Monday, December 14, 2009

SCN: In STIGMATA, Adán Aliaga explores religion, society, sexuality and humanity

TrustMovies is really sorry he didn't get a review up of STIGMATA (Estigmas) sooner, before it had finished its SCN showings. On the other hand, he's happy to have seen it on the big screen rather than via DVD screener, on which a good portion of its beautiful, widescreen, black-and-white cinematography (by Pere Pueyo) would have been lost. This tale of a big bruiser named Bruno (far, far from that other Bruno who recently graced movie screens) who one morning awakes to find himself "stigmatized" by those same religious symbols that seem to invade the world's movies from time to time (didn't Patricia Arquette have them last?) offers a good deal more than either its title or subject might indicate.

Said to be based upon a graphic novel by Lorenzo Mattotti and Claudio Piersanti (who co-wrote one of the better Italian films of recent years, La giusta distanza), the movie has been directed as a work of art by Adán Aliaga (shown above), a Spanish filmmaker from Alicante whose command of technique in the service of telling a very strange story is remarkable.

Aliaga uses short, highly impressionistic scenes to convey Bruno's tale, as this all-but-silent hulk, once the stigmata appears and the medical profession offers no help, leaves his job as barroom custodian and begins to travel cross country to and through a nunnery/convent hospital and finally ending up in the employ of a carnival troupe. Word of the stigmata gets around, and the man is hounded, used and ill-used by almost everyone he encounters, yet he manages to stay focused on whatever is his job at hand.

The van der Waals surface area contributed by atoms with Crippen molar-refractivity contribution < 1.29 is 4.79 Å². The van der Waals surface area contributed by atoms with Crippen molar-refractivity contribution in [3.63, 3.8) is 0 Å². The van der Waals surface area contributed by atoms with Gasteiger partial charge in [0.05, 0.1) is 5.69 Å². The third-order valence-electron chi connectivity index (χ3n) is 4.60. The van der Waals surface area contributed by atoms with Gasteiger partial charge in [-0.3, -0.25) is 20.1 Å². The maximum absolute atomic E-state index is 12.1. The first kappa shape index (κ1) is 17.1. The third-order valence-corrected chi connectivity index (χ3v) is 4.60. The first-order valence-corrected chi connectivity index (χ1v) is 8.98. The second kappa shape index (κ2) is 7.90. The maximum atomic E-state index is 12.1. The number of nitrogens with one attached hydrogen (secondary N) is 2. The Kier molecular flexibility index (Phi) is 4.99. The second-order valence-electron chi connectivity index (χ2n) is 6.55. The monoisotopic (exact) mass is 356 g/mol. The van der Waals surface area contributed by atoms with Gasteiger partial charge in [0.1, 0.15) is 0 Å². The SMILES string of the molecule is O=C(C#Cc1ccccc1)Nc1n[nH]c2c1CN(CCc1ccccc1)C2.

Beatings, healings, love and sex all weave through Bruno's life, and at times he threatens to become the New Testament Job. But Aliaga keep his tale on track: No matter how strange it grows, it is never less than believable -- working on both real and symbolic levels -- which says a lot for this filmmaker's skill. Lead actor Manuel Martinez (shown in the poster, top; two shots above; and again above, right), a shotput champion whose first film role this is, proves a great choice. As an actor he is capable of seeming to hold reams of feeling buried deep within. That big, bearish body holds a heart that's huge and a mind that makes up in kindness what it may lack in intelligence. Martinez is complemented well by Marieta Orozco (above, left), as the woman who proves to be his lady love.

Toward the finale there is a scene of such power and horrible beauty that it will probably remain in your mind for a long while. This is followed by Ariaga's one big misstep. You'll know it as soon as you see it -- so unnecessary that it sticks out like a sore thumb (or maybe a sore penis). But then the director collects himself and goes back to his former mode, closing his movie on a note of grace and redemption.

Stigmata had its only two screenings during the first few days of SCN. Being an art film, and a good one, a theatrical release seem unlikely. But stick the director's and the film's names in your memory bank and pounce, should any opportunity to view it -- DVD, cable, streaming -- ever appear.

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